Below are definitions of some terms that are used in this guide:
Co-insurance: when you pay a percentage of medical charges instead of a fixed amount.
Co-pay: when you pay a fixed dollar amount for a medical service.
Deductible: the amount you pay each year toward certain covered expenses before your plan starts paying benefits.
Formulary: a preferred list of commonly prescribed medications that are selected based on their clinical effectiveness and opportunity to help contain costs within a prescription drug program. Non-formulary drugs are any drugs not found on this list.
Health Maintenance Organization (HMO): a type of health plan that consists of a network of doctors, hospitals, and other health care providers. This type of plan will not pay for an out-of-network provider except in emergency situations. Unlike traditional HMOs, with Duke Select, Duke Basic, and Blue Care, you do not need a referral from your Primary Care Physician (PCP) to see a network specialist.
Maintenance Medications: medications that a provider has prescribed for regular (e.g., daily) use. These include (but are not limited to) heart/ulcer/blood pressure medication, hormone therapy, and birth control pills.
Network: a group of doctors, hospitals, and other providers that have contracted with an HMO or PPO and have agreed to accept a lower percentage of usual, customary, and reasonable (UCR) rates.
Out-of-Pocket Expense: the amount you pay toward a medical, dental or vision service that isn’t reimbursed by your insurance plan.
Preferred Provider Organization (PPO): a type of health plan that consists of a network of doctors, hospitals, and other health care providers. You may visit doctors outside of this network for most services. If you use an innetwork provider, you will be responsible for a lower portion of the bill than you would if you used an out-of-network provider.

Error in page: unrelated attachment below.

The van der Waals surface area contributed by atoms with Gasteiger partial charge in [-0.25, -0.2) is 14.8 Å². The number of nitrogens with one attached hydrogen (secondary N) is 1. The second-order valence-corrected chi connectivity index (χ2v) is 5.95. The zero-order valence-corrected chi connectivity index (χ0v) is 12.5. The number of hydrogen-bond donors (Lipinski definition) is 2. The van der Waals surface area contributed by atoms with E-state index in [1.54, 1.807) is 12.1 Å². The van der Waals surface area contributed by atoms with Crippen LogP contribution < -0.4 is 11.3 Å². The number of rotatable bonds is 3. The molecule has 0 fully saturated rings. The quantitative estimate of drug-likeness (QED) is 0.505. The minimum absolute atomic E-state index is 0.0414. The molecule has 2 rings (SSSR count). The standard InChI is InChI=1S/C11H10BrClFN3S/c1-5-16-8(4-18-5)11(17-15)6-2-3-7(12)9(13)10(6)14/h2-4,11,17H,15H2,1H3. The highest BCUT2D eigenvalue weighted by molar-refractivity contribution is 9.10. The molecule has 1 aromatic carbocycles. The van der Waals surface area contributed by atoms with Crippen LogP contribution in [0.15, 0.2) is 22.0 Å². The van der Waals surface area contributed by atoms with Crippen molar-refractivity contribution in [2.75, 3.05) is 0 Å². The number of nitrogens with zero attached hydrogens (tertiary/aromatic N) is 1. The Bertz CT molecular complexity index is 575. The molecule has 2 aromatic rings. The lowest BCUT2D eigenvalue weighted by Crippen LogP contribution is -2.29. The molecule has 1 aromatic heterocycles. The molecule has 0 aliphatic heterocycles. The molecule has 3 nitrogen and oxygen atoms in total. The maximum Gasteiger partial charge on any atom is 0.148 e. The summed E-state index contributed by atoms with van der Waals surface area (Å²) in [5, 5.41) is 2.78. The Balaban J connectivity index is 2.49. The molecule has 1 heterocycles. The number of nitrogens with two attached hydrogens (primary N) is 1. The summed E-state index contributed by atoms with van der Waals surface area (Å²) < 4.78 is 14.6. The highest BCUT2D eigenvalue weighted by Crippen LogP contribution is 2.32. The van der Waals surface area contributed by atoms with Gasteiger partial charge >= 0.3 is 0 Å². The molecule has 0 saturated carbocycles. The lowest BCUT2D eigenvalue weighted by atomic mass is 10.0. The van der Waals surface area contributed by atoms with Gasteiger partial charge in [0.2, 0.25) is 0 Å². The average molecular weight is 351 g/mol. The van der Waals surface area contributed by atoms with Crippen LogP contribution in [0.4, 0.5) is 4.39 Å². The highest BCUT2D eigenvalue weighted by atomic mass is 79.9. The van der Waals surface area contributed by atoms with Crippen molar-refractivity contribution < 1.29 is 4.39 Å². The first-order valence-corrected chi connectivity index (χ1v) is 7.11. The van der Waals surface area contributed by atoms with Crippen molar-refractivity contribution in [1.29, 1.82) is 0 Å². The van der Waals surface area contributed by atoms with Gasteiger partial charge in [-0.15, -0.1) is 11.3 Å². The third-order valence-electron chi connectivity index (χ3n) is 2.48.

Primary Care Physician (PCP): a health care provider (such as a nurse practitioner, physician, or physician assistant) who belongs to a network and who provides primary medical care in internal medicine, pediatrics, family practice, and/or general practice.
Specialty Medications: medications used to help manage complex and chronic health conditions such as anemia, cancer, rheumatoid arthritis, multiple sclerosis, and cystic fibrosis as well as other conditions. These medications usually have specialized ingredients and often need to be stored and/or handled in distinct ways. Beginning January 1, 2017, these are not covered if purchased through a retail pharmacy unless it is a “STAT” medication. See the HR website for a link to ESI listing of Specialty Medications.
Usual and Customary: This refers to the standard or most common charge for a specific medical, dental or vision service when rendered in a particular geographic area.